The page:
Is your imagination razor-sharp?
Every one of us has an imagination. But not all of us choose to use it. Imagination is in my view an often underused quality in modern life.
Imagination doesn’t tend to respond well to tension, stress, or being rushed or forced. Imagination tends to flourish when you give it room to breathe.
In his beautifully written autobiography My Last Breath, surrealist filmmaker Luis Buñuel offers advice on how to get one’s imagination firing on all cylinders. He says:
“I’ve always believed that imagination is a spiritual quality that, like memory, can be trained and developed.”
The secret for Buñuel was to build times of “reverie,” of “meditation” into his life. And what, in his view, is the most conducive place in which to do this?
Buñuel’s recipe for the perfect bar seems to chime very nicely with some of the ideas in my recent post calling for spaces in which quiet is venerated: What’s the first rule of Quiet Club? Here’s what Buñuel looked for in a bar:
“The bar is an exercise in solitude. Above all else, it must be quiet, dark [*], very comfortable – and, contrary to modern mores, no music of any kind, no matter how faint. In sum, there should be no more than a dozen tables, and a clientele that doesn’t like to talk.”
He also generously provides his recipes for the perfect martini, and for “one of my own modest inventions, the Buñueloni”** (should you wish to try the latter, I’ll leave you to discover it in the pages of this lovely tome).
Our surrealist chum would sit in silent reverie in his preferred bar for three-quarters of an hour, most days. During this time he would give his imagination free rein.
Then, his “screenwriter-collaborator” Jean-Claude Carriére would arrive, breaking the silence:
“I’d hear his punctual footsteps on the stone floor; he’d sit down opposite me at the table, which was the signal for me to tell him a story that I’d made up during my reverie.”
I can only imagine what these stories were like. If you have ever seen, for example, Buñuel ‘s collaboration with Salvador Dalí, Un Chien Andalou***, you will appreciate that our Señor B’s imagination was fertile in the extreme.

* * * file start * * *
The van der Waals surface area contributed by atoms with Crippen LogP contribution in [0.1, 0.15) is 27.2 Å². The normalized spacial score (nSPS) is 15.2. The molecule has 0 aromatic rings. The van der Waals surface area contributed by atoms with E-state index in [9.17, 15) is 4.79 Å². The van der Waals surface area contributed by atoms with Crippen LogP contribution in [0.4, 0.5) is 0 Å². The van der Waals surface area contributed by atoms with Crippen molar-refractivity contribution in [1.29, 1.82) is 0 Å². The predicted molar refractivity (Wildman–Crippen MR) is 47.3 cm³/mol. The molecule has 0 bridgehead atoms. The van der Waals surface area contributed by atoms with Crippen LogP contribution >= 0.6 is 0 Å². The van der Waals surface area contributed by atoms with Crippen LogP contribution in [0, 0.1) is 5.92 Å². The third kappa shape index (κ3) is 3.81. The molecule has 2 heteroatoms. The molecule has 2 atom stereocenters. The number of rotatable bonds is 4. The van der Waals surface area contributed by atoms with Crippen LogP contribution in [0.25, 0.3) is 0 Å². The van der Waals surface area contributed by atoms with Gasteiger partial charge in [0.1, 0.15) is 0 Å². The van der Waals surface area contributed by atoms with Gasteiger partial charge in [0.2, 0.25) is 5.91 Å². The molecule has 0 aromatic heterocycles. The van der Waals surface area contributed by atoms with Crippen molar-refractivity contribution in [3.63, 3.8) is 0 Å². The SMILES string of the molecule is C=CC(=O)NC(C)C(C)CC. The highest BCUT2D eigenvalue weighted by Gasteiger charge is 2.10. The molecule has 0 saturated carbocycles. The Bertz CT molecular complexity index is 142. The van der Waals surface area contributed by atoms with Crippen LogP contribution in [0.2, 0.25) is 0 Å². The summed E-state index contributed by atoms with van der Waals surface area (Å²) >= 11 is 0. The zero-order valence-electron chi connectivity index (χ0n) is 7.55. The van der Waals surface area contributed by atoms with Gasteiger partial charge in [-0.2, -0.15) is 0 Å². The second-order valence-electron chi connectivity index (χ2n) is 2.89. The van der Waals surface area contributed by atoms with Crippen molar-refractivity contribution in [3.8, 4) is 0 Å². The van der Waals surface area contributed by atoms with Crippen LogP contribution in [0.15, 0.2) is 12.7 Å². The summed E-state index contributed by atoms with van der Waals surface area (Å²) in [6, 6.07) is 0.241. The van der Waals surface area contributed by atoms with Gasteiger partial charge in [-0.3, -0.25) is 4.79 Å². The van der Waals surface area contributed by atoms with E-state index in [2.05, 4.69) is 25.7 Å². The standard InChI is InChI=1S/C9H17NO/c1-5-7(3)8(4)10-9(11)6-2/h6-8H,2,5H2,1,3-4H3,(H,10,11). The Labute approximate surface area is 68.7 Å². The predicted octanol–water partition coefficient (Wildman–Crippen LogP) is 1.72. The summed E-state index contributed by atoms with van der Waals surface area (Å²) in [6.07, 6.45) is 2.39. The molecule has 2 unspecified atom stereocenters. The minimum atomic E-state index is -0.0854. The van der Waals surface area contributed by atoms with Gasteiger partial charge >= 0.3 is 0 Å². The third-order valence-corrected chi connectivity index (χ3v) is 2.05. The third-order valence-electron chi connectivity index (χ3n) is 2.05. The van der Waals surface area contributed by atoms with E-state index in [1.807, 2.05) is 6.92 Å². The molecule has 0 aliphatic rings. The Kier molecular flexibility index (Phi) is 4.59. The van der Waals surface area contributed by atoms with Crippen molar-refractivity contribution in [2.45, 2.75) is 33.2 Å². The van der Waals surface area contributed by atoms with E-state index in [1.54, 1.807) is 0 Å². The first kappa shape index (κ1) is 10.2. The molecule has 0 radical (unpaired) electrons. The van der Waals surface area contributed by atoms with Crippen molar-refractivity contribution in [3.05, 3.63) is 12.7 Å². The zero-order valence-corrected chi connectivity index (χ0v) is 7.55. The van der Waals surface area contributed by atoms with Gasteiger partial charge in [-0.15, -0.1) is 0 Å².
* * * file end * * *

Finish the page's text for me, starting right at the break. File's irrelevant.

Buñuel built time into his every day to enjoy the cocktail hour.
I love Buñuel’s view that “imagination can be trained and developed.” His deliciously described rituals for building the time to imagine into his life are exquisitely individual. What worked for him wouldn’t necessarily work for anyone else. But how each of allows our imagination room to breathe is as individual, as unique, as we are as people.
Just because drink did the trick for Buñuel, it might not for you.
Monty Python’s Michael Palin, for example, swears by running as a way to relax his mind and allow the imagination to flow. In his 1980s diaries, he notes (I paraphrase) “running is never negative.” Running could also be rather lucrative for Mr Palin. In his diary entry for 12 March 1981, he recounts a frustratingly failed attempt to write:
“The hour passes with hardly a line written. It’s like insomnia, in reverse. The mind refuses to wake up.”
He decides to go for a run. “As I pound up the hill, a title occurs to me – The Missionary Position.”
During the run, the title edits itself down to The Missionary and “the subject matter of the film swims into clear focus.” He returns home “45 minutes later muddy but feeling that I’ve made a breakthrough.” By late 1982 the film had been written, financed, made and released.
What circumstances help get your imagination going? Why not make some/more (delete as applicable) time to do whatever it might be?
Or if you don’t yet know the circumstances that are conducive to your imagination, you can have a lot of fun discovering them. Give it a go.
* Further emphasising the need for darkness, Buñuel contends that “views are usually liabilities where bars are concerned.” Inarguable?
** Despite the rather key role that beverages would seem to have played in his life’s work, Buñuel notes: “I should take this moment to assure you that I’m not an alcoholic.”
*** Through the magic of Youtube, you can view the 1926 Buñuel/Dalí collaboration, Un Chien Andalou. I must warn the squeamish, though, that this is pretty strong stuff in places.
- Stropulent image via Wikimedia Commons.